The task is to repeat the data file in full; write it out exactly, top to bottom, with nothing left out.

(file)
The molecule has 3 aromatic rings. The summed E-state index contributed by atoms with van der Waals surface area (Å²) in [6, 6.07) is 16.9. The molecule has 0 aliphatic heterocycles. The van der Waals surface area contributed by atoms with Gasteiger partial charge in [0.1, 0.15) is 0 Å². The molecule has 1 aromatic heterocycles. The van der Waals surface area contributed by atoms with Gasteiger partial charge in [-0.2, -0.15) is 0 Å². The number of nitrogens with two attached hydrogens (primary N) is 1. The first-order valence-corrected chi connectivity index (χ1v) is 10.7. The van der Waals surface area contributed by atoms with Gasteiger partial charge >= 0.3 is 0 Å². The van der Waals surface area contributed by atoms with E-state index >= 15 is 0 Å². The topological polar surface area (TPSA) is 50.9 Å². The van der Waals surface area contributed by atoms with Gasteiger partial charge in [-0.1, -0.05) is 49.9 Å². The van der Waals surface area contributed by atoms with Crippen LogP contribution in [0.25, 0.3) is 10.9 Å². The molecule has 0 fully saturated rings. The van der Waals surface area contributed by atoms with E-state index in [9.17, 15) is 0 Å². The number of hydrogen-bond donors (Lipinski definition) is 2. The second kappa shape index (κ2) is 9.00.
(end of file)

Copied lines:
The molecule has 3 aromatic rings. The summed E-state index contributed by atoms with van der Waals surface area (Å²) in [6, 6.07) is 16.9. The molecule has 0 aliphatic heterocycles. The van der Waals surface area contributed by atoms with Gasteiger partial charge in [0.1, 0.15) is 0 Å². The molecule has 1 aromatic heterocycles. The van der Waals surface area contributed by atoms with Gasteiger partial charge in [-0.2, -0.15) is 0 Å². The number of nitrogens with two attached hydrogens (primary N) is 1. The first-order valence-corrected chi connectivity index (χ1v) is 10.7. The van der Waals surface area contributed by atoms with Gasteiger partial charge >= 0.3 is 0 Å². The van der Waals surface area contributed by atoms with E-state index >= 15 is 0 Å². The topological polar surface area (TPSA) is 50.9 Å². The van der Waals surface area contributed by atoms with Gasteiger partial charge in [-0.1, -0.05) is 49.9 Å². The van der Waals surface area contributed by atoms with Crippen LogP contribution in [0.25, 0.3) is 10.9 Å². The molecule has 0 fully saturated rings. The van der Waals surface area contributed by atoms with E-state index in [9.17, 15) is 0 Å². The number of hydrogen-bond donors (Lipinski definition) is 2. The second kappa shape index (κ2) is 9.00.